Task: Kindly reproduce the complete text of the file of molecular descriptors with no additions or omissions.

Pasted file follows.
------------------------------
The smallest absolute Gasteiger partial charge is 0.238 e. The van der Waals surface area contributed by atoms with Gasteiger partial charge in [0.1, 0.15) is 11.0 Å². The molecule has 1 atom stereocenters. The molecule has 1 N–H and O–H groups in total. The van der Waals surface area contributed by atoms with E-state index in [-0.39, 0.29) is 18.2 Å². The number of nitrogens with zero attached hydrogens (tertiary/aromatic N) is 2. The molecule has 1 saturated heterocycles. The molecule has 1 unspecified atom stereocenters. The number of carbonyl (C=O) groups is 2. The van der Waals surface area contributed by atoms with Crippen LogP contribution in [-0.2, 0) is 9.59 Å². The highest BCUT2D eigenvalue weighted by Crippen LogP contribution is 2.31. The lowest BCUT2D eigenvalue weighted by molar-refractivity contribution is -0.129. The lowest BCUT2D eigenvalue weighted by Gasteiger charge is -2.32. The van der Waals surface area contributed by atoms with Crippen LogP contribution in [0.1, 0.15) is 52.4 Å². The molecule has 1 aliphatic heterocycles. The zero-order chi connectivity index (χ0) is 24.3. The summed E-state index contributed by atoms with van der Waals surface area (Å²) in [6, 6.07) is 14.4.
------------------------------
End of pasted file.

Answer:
The smallest absolute Gasteiger partial charge is 0.238 e. The van der Waals surface area contributed by atoms with Gasteiger partial charge in [0.1, 0.15) is 11.0 Å². The molecule has 1 atom stereocenters. The molecule has 1 N–H and O–H groups in total. The van der Waals surface area contributed by atoms with E-state index in [-0.39, 0.29) is 18.2 Å². The number of nitrogens with zero attached hydrogens (tertiary/aromatic N) is 2. The molecule has 1 saturated heterocycles. The molecule has 1 unspecified atom stereocenters. The number of carbonyl (C=O) groups is 2. The van der Waals surface area contributed by atoms with Crippen LogP contribution in [-0.2, 0) is 9.59 Å². The highest BCUT2D eigenvalue weighted by Crippen LogP contribution is 2.31. The lowest BCUT2D eigenvalue weighted by molar-refractivity contribution is -0.129. The lowest BCUT2D eigenvalue weighted by Gasteiger charge is -2.32. The van der Waals surface area contributed by atoms with Crippen LogP contribution in [0.1, 0.15) is 52.4 Å². The molecule has 1 aliphatic heterocycles. The zero-order chi connectivity index (χ0) is 24.3. The summed E-state index contributed by atoms with van der Waals surface area (Å²) in [6, 6.07) is 14.4.